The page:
Richard S. Rosenberg
Almost exactly ten years ago, the now extinct U.S. Congress, Office of Technology Assessment (OTA) released a major report – The Electronic Supervisor: New Technology, New Tensions. * This report describes a number of new technologies available to management in its ongoing search to ensure that labour performs its required job to management’s rigid specifications. Social issues raised with respect to electronic monitoring included privacy, fairness, quality of working life, and stress-related illnesses. The study was also concerned with drug testing, genetic screening, polygraph testing, as well as a variety of technologies for eavesdropping and monitoring. It seems to be appropriate to evaluate the analyses and recommendations made in the report and to extend the evaluation to current technologies.
Although keystroke monitoring was considered, the sophistication of current computer monitoring now encompasses e-mail, web surfing and newsgroup participation in a much more sophisticated manner. The development of active badges now permits management to precisely locate employees within a few feet, anywhere in the work environment. Every workplace technology seems to have the potential to be used to measure, monitor, and control, functions that many companies have eagerly adopted. It should be pointed out that the use of monitoring technologies to encourage employees to meet stated management objectives such as courtesy, promptness, and helpfulness in public interactions, is a recognized prerogative of management and a part of many union contracts.
This paper will be organized in the following way. Several areas of workplace monitoring will be introduced and described; among these are computer monitoring ranging from keystrokes to e-mail to web sites, drug testing, genetic testing, and mobile, personal, and building recording and scanning systems. Specific examples in Canada and the U.S. will be presented in this context, including the following:
- Smyth v. Pillsbury, an important 1996 case involving e-mail monitoring.
- Other e-mail monitoring cases
- The discovery of pornography on workplace computers in Canada and elsewhere.
- Current state of genetic technology in predicting both the probability and certainty of acquiring a variety of illnesses.
- Other examples of potentially controlling technologies.
Given that such technologies have been around for several years, it is a worthwhile exercise to explore the existence, or absence for that matter, of policies and guidelines with respect to the use of surveillance technologies. How open are major companies with respect to their use of such policies and what role if any do their employees have with their development? Such organizations as Computer Professionals for Social Responsibility and the International Labour Organization have recently released workplace guidelines. These guidelines will be introduced and discussed as well as some existing representative management examples.
Based on the technologies, examples, issues, and policies presented, we will situate the current analysis in the historical continuum of management’s desire to control most, if not every aspect of the work process. Especially relevant are the approaches now referred to as Fordism or Taylorism. In this context, not much is very surprising about current workplace technologies with their morning to evening and local to distant pervasive intrusions into the daily working lives of many employees. Thus, computer technologies, that have long been hailed as significant contributors to increased productivity, have been widely employed as tools of surveillance, with the predictable side effect that workplace stress levels have increased and worker autonomy and commitment yet further eroded.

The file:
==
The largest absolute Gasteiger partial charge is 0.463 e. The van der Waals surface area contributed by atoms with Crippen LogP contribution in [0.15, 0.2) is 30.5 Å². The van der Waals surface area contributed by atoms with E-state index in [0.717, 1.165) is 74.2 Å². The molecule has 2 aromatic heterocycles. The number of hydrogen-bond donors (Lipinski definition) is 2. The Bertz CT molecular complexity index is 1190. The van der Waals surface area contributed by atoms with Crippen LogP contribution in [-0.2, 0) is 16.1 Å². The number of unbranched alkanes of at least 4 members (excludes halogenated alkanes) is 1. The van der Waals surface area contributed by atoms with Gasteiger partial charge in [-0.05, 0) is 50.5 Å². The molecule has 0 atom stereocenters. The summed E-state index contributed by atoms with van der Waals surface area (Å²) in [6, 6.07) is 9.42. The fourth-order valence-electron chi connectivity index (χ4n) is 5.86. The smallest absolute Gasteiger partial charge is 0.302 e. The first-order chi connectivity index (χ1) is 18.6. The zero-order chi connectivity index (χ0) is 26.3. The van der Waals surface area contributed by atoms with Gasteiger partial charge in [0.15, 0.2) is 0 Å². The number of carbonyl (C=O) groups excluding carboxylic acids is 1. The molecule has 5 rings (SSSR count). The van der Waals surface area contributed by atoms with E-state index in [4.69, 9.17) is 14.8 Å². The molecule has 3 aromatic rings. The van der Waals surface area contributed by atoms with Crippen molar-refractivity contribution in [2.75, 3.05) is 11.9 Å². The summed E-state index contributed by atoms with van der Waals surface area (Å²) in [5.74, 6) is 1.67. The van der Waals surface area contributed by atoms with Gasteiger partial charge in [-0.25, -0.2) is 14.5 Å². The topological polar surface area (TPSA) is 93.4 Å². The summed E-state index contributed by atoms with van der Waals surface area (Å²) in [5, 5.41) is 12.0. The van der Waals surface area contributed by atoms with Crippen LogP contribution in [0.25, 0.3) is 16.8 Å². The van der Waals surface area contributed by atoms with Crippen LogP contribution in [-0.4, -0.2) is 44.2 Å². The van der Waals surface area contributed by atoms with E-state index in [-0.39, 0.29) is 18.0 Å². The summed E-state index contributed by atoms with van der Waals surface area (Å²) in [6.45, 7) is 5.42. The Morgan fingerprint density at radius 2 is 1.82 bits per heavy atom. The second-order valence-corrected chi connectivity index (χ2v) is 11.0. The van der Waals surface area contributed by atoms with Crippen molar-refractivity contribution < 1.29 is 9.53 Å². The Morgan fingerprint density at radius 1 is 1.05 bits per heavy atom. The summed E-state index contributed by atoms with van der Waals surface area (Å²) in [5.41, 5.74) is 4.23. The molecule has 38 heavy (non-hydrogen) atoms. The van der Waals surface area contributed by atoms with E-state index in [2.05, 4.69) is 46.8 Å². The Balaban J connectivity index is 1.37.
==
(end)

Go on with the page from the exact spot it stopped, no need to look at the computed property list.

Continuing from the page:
In the shadow of the OTA report and in the light of current technologies, policies and recommendations will be proposed that both recognize management’s authority and respect workers’ rights. It is often argued that because management owes its primary allegiance to its company’s shareholders, its concern with the creation of humane working conditions is not a primary goal. Although many companies have expressed a commitment to ethical behaviour both in business dealings and in employee working conditions and other relations (a claim vociferously promoted by UPS during its recent strike), most observers of the labour scene are not convinced. For those companies that genuinely believe that a workforce treated with respect and trust will be more productive, these recommendations may be helpful in achieving their aims.
Of the several findings of the OTA report, the following, #2, may be the most relevant for the purposes of this paper:
Computer-based systems offer opportunities for organizing work in new ways, as well as means of monitoring it more intensively. Electronic monitoring is most likely to raise opposition among workers when it is imposed without worker participation, when standards are perceived as unfair, or when performance records are used punitively. Worker involvement in design and implementation of monitoring programs can result in greater acceptance by workers, but despite activities of labor unions in some industries and recent progress in labor-management cooperation in others, most firms do not have mechanisms to do this.
Has much changed in the intervening years? Again, no definitive answers are available but this paper will attempt to explore the current situation and to compare it with the world described about ten years ago.